I am not what one would consider a "typical" marine scientist (if there even is such a thing). Like most ecologists, I have been drawn to animals since I was a child, spending countless hours observing them at zoos and aquaria, hunting for them in the backyard or at parks, or learning about them on TV. But unlike most marine ecologists, the ocean and marine creatures were for a long time the furthest things from my mind. Perhaps this has to with living many, many hours from the ocean—I grew up in Colorado and northern Alabama. Or maybe it has to do with my life long disdain for swimming. Anyhow, 10-year-old Matt would be quite surprised to find out that he would one day study sea turtles.
I first became interested in ecological research as an undergraduate at Auburn University. After short stops in the majors of engineering and microbiology (veterinary track), I ultimately landed on a major in Zoology in large part due to my growing interest in ecological research. As a Freshman, I had become involved in various animal science and nutritional ecology projects that exposed me to both laboratory and field research in terrestrial mammals and birds. What resonated with me most was knowing that in my small way I was helping push the bounds of scientific knowledge about the natural world. I was fortunate to have an undergraduate advisor who allowed me to follow one of her graduate students into the Canadian Rocky Mountains and perform an independent study in ground squirrels. I was hooked!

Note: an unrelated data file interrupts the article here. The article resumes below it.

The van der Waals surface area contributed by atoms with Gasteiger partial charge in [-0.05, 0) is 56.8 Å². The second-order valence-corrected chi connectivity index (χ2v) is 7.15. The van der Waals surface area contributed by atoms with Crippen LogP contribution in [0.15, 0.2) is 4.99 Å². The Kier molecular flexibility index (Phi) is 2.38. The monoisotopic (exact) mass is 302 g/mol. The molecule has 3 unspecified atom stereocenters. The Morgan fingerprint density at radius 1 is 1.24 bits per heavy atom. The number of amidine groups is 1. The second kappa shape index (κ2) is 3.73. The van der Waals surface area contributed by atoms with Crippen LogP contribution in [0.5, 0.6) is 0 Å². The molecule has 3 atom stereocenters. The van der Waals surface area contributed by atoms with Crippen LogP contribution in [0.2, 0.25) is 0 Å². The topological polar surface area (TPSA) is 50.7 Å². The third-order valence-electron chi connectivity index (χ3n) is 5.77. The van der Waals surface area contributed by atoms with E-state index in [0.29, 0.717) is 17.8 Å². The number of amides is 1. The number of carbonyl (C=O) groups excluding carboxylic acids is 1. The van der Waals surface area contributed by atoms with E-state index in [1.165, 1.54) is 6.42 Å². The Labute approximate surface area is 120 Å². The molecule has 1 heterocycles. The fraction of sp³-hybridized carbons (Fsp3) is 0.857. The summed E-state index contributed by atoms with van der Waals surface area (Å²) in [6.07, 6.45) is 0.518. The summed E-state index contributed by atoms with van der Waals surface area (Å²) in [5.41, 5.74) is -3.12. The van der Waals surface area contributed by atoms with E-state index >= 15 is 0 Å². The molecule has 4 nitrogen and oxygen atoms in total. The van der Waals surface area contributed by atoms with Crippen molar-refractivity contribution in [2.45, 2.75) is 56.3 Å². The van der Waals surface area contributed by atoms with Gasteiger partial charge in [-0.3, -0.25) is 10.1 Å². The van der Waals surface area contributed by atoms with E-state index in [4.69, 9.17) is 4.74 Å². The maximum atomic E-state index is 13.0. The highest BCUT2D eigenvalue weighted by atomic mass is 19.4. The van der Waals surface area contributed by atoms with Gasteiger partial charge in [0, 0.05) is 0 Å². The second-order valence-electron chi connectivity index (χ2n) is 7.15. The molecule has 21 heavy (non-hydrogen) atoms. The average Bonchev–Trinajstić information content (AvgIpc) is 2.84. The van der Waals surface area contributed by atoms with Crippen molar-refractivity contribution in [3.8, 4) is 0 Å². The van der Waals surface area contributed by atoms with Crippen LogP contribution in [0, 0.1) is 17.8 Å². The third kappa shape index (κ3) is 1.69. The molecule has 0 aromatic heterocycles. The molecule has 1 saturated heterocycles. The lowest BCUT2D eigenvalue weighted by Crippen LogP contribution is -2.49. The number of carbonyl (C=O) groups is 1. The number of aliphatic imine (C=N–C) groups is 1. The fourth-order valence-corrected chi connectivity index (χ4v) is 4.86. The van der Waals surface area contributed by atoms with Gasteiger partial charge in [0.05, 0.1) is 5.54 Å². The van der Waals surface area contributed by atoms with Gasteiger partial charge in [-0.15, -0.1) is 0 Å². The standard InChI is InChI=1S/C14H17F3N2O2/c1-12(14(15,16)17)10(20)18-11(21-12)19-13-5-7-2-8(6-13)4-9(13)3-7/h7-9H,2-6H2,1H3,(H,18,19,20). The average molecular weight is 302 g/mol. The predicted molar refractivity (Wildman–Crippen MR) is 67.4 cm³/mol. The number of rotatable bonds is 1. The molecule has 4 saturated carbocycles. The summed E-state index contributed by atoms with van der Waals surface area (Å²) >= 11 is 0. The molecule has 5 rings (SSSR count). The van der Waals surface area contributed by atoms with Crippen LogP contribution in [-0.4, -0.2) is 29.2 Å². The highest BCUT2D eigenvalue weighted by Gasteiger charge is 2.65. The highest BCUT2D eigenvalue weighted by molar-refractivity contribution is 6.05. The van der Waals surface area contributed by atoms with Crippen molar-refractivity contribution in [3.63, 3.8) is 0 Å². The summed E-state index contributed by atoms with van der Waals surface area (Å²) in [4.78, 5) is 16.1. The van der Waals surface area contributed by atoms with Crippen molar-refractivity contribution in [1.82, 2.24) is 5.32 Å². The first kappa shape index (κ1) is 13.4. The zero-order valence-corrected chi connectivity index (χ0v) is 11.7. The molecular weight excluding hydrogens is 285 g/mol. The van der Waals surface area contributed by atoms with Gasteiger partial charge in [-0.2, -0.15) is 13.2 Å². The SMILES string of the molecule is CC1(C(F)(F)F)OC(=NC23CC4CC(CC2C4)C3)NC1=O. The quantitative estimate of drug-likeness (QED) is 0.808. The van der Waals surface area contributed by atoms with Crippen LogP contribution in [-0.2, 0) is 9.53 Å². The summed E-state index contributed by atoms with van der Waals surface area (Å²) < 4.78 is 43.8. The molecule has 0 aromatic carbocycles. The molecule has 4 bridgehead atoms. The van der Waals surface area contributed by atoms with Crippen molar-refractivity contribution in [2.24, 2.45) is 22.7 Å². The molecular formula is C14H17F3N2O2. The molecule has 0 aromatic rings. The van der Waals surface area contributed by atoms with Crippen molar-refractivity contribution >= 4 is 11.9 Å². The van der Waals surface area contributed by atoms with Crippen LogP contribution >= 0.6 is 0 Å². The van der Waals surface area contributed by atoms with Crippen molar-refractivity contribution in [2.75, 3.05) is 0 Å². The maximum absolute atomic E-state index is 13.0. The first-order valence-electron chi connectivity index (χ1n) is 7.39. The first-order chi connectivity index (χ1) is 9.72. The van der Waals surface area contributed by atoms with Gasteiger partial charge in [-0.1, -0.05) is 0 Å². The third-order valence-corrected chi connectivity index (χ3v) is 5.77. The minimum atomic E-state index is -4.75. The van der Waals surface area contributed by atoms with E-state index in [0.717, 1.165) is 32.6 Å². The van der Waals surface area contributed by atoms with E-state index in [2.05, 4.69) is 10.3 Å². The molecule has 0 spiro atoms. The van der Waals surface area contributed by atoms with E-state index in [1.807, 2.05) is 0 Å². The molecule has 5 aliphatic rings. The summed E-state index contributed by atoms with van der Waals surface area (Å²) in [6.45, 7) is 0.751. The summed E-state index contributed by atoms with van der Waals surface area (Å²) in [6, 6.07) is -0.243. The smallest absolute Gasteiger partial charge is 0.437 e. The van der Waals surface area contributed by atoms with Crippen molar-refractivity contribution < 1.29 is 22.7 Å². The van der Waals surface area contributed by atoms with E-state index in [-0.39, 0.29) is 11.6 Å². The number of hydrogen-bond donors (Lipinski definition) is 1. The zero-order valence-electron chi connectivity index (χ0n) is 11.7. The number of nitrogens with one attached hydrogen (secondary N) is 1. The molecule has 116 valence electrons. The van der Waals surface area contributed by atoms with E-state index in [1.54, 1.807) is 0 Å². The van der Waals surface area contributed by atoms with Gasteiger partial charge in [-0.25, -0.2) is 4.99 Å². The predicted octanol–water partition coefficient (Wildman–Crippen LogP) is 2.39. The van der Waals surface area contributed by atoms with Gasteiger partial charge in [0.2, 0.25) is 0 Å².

Upon graduating from Auburn I pursued opportunities in conservation science as I wanted to get a feel for research with more clear conservation outcomes. On a whim, I applied to work on a sea turtle nesting beach in North Carolina and was lucky enough to land an internship. As it would turn out, this would become my origin story as a marine scientist as it was when I first became captivated by sea turtles and the ocean—I mean, who doesn't love sea turtles?! That summer I learned that despite decades of intensive conservation and management there was still much we did not know about their ecology, particularly during their juvenile life stages. In graduate school, my research has worked towards filling these knowledge gaps by integrating multiple complementary scientific techniques (e.g., skeletal, isotopic, elemental, growth, and population analyses) so that we can better conserve and manage sea turtle species for the future.
As should be obvious, my path to marine science was anything but linear. Yet, it was possible thanks to early involvement in research and the presence of supportive scientific mentors in my life. I thus advocate strongly for student involvement and training in scientific research. To this end, I co-developed a graduate-undergraduate mentorship program at Oregon State Univerity and have advised over a dozen students. I also lead numerous outreach activities to engage K-12 students in science and advance science and ocean literacy.
When not working in the lab or office, I am traveling, playing tennis, skiing, watching college football (War Eagle! Go Beavs!), or otherwise hanging out with my husband (Wyatt) and our two dogs (Ruby & Tusc).